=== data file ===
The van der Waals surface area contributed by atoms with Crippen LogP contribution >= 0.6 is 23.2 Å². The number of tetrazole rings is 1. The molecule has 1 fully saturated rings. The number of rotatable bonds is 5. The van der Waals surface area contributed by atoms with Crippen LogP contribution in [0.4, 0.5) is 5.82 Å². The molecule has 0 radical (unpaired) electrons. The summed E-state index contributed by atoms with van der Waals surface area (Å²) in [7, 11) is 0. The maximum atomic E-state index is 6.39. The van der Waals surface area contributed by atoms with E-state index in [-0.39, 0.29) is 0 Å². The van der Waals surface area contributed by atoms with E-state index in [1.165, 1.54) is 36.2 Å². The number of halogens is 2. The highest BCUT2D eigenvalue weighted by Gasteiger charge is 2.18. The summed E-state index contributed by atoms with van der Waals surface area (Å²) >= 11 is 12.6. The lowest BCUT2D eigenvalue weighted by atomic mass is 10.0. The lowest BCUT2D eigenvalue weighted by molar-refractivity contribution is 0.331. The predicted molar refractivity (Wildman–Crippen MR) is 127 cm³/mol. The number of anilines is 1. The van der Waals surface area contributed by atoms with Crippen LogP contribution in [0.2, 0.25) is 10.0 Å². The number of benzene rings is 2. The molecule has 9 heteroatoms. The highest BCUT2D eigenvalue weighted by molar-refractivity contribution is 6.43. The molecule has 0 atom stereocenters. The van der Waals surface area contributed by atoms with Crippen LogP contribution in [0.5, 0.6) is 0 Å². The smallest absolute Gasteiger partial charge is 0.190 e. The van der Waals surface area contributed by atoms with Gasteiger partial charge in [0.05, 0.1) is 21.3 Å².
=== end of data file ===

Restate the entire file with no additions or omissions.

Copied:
The van der Waals surface area contributed by atoms with Crippen LogP contribution >= 0.6 is 23.2 Å². The number of tetrazole rings is 1. The molecule has 1 fully saturated rings. The number of rotatable bonds is 5. The van der Waals surface area contributed by atoms with Crippen LogP contribution in [0.4, 0.5) is 5.82 Å². The molecule has 0 radical (unpaired) electrons. The summed E-state index contributed by atoms with van der Waals surface area (Å²) in [7, 11) is 0. The maximum atomic E-state index is 6.39. The van der Waals surface area contributed by atoms with E-state index in [-0.39, 0.29) is 0 Å². The van der Waals surface area contributed by atoms with E-state index in [1.165, 1.54) is 36.2 Å². The number of halogens is 2. The highest BCUT2D eigenvalue weighted by Gasteiger charge is 2.18. The summed E-state index contributed by atoms with van der Waals surface area (Å²) >= 11 is 12.6. The lowest BCUT2D eigenvalue weighted by atomic mass is 10.0. The lowest BCUT2D eigenvalue weighted by molar-refractivity contribution is 0.331. The predicted molar refractivity (Wildman–Crippen MR) is 127 cm³/mol. The number of anilines is 1. The van der Waals surface area contributed by atoms with Crippen LogP contribution in [0.2, 0.25) is 10.0 Å². The number of benzene rings is 2. The molecule has 9 heteroatoms. The highest BCUT2D eigenvalue weighted by molar-refractivity contribution is 6.43. The molecule has 0 atom stereocenters. The van der Waals surface area contributed by atoms with Crippen LogP contribution in [0.5, 0.6) is 0 Å². The smallest absolute Gasteiger partial charge is 0.190 e. The van der Waals surface area contributed by atoms with Gasteiger partial charge in [0.05, 0.1) is 21.3 Å².